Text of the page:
Sometime in the middle of the night, my fan exploded.
I didn’t really have time to ponder why, after years and years of spinning above sleeping backpackers, that the ancient device finally decided to come apart on this given night. Screws, springs, and other assorted parts rattled around violently in the cage above me, then were slung out in random directions at high speed.
An AK-47 fired above my bed would have made less noise. I could hear shrapnel bouncing off the walls in the darkness, leaving divots in the concrete.
I instinctively grabbed the pillow beside me and covered my face until the last of the projectiles had left its mark. As cool as having a genuine reason to wear an eyepatch would be on the travel circuit, it would also further scare the hell out of my neighbors. The fan went out with such a bang that I could already hear French murmurs up and down the hall. They were all probably certain that Motley Crue was wrecking the room next door.
I did my best to get back to sleep. Tomorrow was a big day.
The plan was simple enough: take an 11-hour minibus north to Luang Namtha to do some trekking in Laos’ Luang Nam Tha National Protected Area. I’d leave behind the TripAdvisor-screwed scene at Luang Prabang and spend some time trekking in the jungle. Few things in this world are as pleasant as walking beneath a green canopy in Southeast Asia — especially in a somewhat remote area. After an hour or two in the bush, you forget all about all the insects drowning silently in a river of sweat on your neck. The jungle graciously provides a beautiful reference point. Petty problems from the civilized world just don’t last long when snakes, carnivorous plants, and leftover landmines could be vying for your attention.
But the problem with enjoying remote areas is getting to them in the first place.
India, South America, Indonesia — I’ve had some hellish buses over the years. In fact, the old “backpacker had a bad bus experience” is so cliché I grimace to even add another one to the interwebs. But this one deserves at least a mention for the sheer gruesome factor alone.
Typical local transport in Laos. Cram a decrepit bus with sweating people and stinking cargo, three to a two-person seat, then bounce it along at 10 miles per hour over a muddy, mountainous road that is being resurfaced.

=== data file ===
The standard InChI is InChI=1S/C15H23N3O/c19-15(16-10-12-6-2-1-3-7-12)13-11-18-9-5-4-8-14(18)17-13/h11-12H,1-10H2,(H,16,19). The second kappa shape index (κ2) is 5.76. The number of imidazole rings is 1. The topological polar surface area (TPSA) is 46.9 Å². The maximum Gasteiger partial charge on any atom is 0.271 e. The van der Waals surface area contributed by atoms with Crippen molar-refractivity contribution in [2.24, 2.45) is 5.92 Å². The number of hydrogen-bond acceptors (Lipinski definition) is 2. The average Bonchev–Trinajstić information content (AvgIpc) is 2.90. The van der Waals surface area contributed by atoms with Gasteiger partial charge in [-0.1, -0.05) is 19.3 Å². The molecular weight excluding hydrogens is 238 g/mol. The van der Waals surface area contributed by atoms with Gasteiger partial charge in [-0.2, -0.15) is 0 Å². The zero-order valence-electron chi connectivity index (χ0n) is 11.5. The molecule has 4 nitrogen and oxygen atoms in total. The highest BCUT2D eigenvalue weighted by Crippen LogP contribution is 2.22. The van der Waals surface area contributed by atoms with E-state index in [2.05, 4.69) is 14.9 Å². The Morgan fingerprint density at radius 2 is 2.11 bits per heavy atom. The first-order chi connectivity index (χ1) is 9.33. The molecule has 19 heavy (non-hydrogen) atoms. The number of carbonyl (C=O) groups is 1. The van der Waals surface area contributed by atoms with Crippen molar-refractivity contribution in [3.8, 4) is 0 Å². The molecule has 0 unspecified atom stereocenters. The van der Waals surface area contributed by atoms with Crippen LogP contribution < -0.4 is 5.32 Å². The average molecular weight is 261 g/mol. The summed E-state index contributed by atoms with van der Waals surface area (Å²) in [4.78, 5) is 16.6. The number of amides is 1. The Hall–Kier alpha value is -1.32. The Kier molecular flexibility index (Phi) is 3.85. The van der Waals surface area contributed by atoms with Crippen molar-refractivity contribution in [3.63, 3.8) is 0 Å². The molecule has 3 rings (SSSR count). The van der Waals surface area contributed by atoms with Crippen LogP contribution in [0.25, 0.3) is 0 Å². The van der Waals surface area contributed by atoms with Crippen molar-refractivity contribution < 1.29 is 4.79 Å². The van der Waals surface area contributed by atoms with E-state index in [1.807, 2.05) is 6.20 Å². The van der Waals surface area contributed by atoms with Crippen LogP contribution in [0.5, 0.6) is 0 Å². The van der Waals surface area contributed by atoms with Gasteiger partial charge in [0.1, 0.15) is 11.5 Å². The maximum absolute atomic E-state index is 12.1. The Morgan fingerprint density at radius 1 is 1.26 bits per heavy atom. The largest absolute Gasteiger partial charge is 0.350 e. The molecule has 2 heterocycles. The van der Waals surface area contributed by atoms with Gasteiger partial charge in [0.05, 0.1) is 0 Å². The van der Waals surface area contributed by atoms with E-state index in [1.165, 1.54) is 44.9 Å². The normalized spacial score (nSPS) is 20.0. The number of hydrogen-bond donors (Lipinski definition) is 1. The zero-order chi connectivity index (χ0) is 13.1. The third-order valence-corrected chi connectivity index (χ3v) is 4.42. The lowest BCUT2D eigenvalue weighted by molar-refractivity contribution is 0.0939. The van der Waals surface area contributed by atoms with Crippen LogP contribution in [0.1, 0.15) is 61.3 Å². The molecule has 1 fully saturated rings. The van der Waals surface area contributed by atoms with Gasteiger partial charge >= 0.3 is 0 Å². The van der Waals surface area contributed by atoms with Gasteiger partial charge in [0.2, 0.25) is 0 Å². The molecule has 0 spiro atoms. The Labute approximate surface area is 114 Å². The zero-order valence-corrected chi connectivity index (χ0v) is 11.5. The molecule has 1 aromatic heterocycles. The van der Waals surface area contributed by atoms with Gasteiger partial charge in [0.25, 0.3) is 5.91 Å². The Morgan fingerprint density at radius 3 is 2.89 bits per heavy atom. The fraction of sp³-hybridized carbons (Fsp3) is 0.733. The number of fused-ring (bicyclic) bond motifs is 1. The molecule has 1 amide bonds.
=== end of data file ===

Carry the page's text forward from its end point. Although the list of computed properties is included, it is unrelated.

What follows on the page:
That, I can handle. The problem this time is that my seatmates for the next 11 hours were to be a mother and her infant — a squirming, kicking, drooling larvae well trained in the dark arts of bodily fluids.
The kid was a mess.
Green snot was permanently plastered on his upper lip, which he wiped with flailing arms and immediately deposited on my leg. Less than 20 minutes later, he spat up a rancid-smelling blob of goo that was also wiped away by both him and his mother. She didn’t mind that he reached right over to give me some.
I felt the sticky wetness drying in my leg hair and did my best to scoot an extra precious centimeter or two toward the side of the bus. There was no escape.
This kid was obviously ready to rumble. What I thought was his final blow came after one of our many stops for construction delays. I got off the bus to stretch and returned to find the mother removing her kid’s pants on my empty seat. It had become the changing table. Green diarrhea fell from his trousers onto the floor and bench. I was going to have to sit in the mess.
Then an even more peculiar thing happened: she left his pants off. I know disposable diapers have their evil issues with decomposition, but they also have their merits. Even a cloth diaper would have done the trick. Or an old newspaper. But no, the kid was to ride bottomless for the rest of the journey. As we bounced along, his tiny little Laotian penis was pointing in all directions, like a bank robber trying to keep heads down during a stickup. It didn’t take long for me to get squirted.
By this time, I was sticking to the side of the bus like Spiderman; wide eyes looking around for an escape route. The mother reclaimed seat real estate as quickly as I gave it up. I was clearly in a losing battle. I opened my window and put my face outside, so desperate to protect my brain I’d let the little monster do what he wanted with the rest of my torso. It was about then that the man in front of me made an impressive sinus-clearing sound and spat out of the window; some of his grand production immediately blew back into my face.
When I thought the threshold to hell had been crossed many times over, I brought my head back inside of the bus just in time for the coup de grâce. The mom was asleep with her shirt raised; a single brown nipple stood erect like a TV tower. She had fallen asleep while feeding the kid. A yellow mess of breast milk stretched from her nipple to the kids chin, which — you guessed it — he wiped with his hands and then onto my left arm.
I literally gave a shriek!, jumped out of my seat, and dived into the back of the bus to escape. There were already four people on the back bench meant for three, but they took pity.
I’ve enjoyed some PTSD-inducing experiences with transportation, it’s all part of the fun, but I’ve never had snot, spit, piss, poop, vomit, and breast milk on my body simultaneously. Even this dirty vagabond has his limits. I’m convinced that, had the ride taken one more hour, I could have somehow covered the whole fluid spectrum with blood and semen, too.
My shorts would surely have to be burned, but I wasn’t sure how to decontaminate myself properly without a wire brush and some diesel. I could have crawled through Bangkok’s sewers and felt cleaner on the other side.
When we rolled into Luang Namtha at dark, I was a shaking, drooling mess of a man. For anyone who’s ever told me “I want your life!” or “what a cool job!” please consider that you may end up awash in six bodily fluids on your way to the hard part (the jungle trekking).